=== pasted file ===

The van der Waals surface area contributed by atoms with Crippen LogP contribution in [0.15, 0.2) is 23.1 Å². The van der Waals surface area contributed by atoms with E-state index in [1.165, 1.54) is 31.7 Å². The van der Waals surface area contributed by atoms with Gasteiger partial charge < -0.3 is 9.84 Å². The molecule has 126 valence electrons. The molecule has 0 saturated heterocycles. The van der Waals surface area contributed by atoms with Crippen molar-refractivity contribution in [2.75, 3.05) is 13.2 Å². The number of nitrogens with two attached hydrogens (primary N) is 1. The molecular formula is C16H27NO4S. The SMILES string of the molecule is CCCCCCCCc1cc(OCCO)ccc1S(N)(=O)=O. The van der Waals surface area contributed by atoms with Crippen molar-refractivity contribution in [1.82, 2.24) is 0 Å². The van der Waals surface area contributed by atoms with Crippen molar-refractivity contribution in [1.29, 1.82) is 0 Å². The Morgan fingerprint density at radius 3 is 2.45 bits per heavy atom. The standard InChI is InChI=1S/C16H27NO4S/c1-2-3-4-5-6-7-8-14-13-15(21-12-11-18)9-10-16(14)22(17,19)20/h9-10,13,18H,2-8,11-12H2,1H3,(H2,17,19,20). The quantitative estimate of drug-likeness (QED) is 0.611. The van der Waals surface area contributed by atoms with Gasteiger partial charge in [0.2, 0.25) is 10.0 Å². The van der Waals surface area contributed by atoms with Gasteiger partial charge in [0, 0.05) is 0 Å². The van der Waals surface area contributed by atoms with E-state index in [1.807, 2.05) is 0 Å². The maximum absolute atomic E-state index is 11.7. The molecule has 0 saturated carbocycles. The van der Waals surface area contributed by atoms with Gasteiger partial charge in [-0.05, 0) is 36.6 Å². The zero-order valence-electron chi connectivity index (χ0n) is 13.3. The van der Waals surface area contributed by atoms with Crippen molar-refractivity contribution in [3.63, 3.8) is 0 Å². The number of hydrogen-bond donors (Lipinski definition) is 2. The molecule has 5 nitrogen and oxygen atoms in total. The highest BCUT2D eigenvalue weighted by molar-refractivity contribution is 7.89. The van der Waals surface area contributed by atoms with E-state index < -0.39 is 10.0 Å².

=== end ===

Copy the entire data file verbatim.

The van der Waals surface area contributed by atoms with Crippen LogP contribution in [0.15, 0.2) is 23.1 Å². The van der Waals surface area contributed by atoms with E-state index in [1.165, 1.54) is 31.7 Å². The van der Waals surface area contributed by atoms with Gasteiger partial charge < -0.3 is 9.84 Å². The molecule has 126 valence electrons. The molecule has 0 saturated heterocycles. The van der Waals surface area contributed by atoms with Crippen molar-refractivity contribution in [2.75, 3.05) is 13.2 Å². The number of nitrogens with two attached hydrogens (primary N) is 1. The molecular formula is C16H27NO4S. The SMILES string of the molecule is CCCCCCCCc1cc(OCCO)ccc1S(N)(=O)=O. The van der Waals surface area contributed by atoms with Crippen molar-refractivity contribution in [1.82, 2.24) is 0 Å². The van der Waals surface area contributed by atoms with Crippen molar-refractivity contribution in [1.29, 1.82) is 0 Å². The Morgan fingerprint density at radius 3 is 2.45 bits per heavy atom. The standard InChI is InChI=1S/C16H27NO4S/c1-2-3-4-5-6-7-8-14-13-15(21-12-11-18)9-10-16(14)22(17,19)20/h9-10,13,18H,2-8,11-12H2,1H3,(H2,17,19,20). The quantitative estimate of drug-likeness (QED) is 0.611. The van der Waals surface area contributed by atoms with Gasteiger partial charge in [0.2, 0.25) is 10.0 Å². The van der Waals surface area contributed by atoms with Gasteiger partial charge in [0, 0.05) is 0 Å². The van der Waals surface area contributed by atoms with E-state index in [1.807, 2.05) is 0 Å². The maximum absolute atomic E-state index is 11.7. The molecule has 0 saturated carbocycles. The van der Waals surface area contributed by atoms with Gasteiger partial charge in [-0.05, 0) is 36.6 Å². The zero-order valence-electron chi connectivity index (χ0n) is 13.3. The van der Waals surface area contributed by atoms with Crippen molar-refractivity contribution in [3.63, 3.8) is 0 Å². The number of hydrogen-bond donors (Lipinski definition) is 2. The molecule has 5 nitrogen and oxygen atoms in total. The highest BCUT2D eigenvalue weighted by molar-refractivity contribution is 7.89. The van der Waals surface area contributed by atoms with E-state index < -0.39 is 10.0 Å².